Confinement, Paperback
2.5 out of 5 (1 rating)


The compelling, powerful story of two women, separated by a hundred years, but linked by the lives they choose and the decisions they make. 1849: Bess Hardemon arrives at the grimly Dickensian Priors Heath school, little knowing that she will one day end up as an inspiring and legendary headmistress - but at considerable personal cost. 1970: Sarah Beckett is delighted to gain a place at Priors Heath - as much for the pride of her parents as for herself - but will she fit in?

The plight of a nineteenth century schoolteacher, trapped by her duty to her job, is mirrored by a modern day woman's fight to escape the shackles of a broken marriage.

Bess Hardemon, a tough and canny young teacher is determined to make a difference at her new school.

At the cost of her own chance of finding love, Bess remains trapped by her duty, a confinement echoed a century later by Sarah, who must make her own choice between duty and her efforts to save a broken marriage.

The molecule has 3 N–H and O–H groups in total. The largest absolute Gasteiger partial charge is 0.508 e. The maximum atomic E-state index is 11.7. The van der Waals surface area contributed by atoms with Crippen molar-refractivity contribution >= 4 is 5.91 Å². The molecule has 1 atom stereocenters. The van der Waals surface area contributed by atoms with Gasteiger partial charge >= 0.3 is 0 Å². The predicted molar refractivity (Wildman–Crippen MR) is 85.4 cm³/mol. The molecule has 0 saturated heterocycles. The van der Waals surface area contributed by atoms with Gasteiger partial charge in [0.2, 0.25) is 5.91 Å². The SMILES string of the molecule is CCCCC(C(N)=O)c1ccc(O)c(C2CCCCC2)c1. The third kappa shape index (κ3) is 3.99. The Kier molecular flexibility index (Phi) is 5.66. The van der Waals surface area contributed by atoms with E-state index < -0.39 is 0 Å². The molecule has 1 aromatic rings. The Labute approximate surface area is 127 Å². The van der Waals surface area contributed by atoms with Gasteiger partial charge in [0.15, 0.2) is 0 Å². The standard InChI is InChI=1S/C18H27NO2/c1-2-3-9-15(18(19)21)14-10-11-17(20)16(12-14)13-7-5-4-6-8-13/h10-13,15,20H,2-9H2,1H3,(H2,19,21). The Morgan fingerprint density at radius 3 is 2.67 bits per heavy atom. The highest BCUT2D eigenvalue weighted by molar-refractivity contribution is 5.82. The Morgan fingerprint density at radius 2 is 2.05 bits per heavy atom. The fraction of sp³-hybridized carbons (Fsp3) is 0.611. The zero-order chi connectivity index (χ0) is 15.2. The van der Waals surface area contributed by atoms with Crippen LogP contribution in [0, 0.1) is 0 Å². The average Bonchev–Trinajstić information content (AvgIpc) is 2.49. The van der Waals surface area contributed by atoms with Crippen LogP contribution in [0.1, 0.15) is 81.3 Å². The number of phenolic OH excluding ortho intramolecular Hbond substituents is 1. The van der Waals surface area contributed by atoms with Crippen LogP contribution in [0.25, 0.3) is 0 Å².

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Confinement is the second of Katharine McMahon’s books that I’ve read. The Rose of Sebastopol wasn’t a particular favorite, but I decided to give the author another try with this book. I was disappointed again.This novel is one of McMahon’s earlier novels, reprinted just this past year. It centers around a girls’ school called Priors Heath, and splits time between the 1840s and ‘50s, and the 1960s, ‘70s, and ‘90s. In 1849, Bess Hardemon arrives at Priors Heath, a rather Brontean institution, to be a teacher, eventually struggling up through the ranks to become its headmistress; in 1967, Sarah Beckett is a student at Priors Heath, later returning to be a teacher herself.Confinement constantly jumps forwards and backwards in time. Just as the author gets you comfortably settled with one story, she immediately jumps to the other. There are a lot more subtle ways to deal with time shifts such as these, and McMahon doesn’t really know in this novel how to do them. And the characters are a bit hard to understand, too. For example, Imogen’s brother Lawrence is twice-divorced, a failure at his career, and not particularly good-looking, so it was hard for me to understand why Sarah was so attracted to him. It was also difficult to understand her friendship with Imogen, too, when the girls were so different.The author also introduces a lot of ideas, but they’re half-formed: educational reform, women’s rights, etc., are all touched on but never elaborated. Many women in the 19th century turned to teaching/governessing because it was the only option, apart from marriage, that was available to them; it’s ironic, then, that to escape her marriage and gain a bit of independence, Sarah becomes a teacher. I enjoyed the idea of the book; I just didn’t enjoy how it all was presented for the reader.

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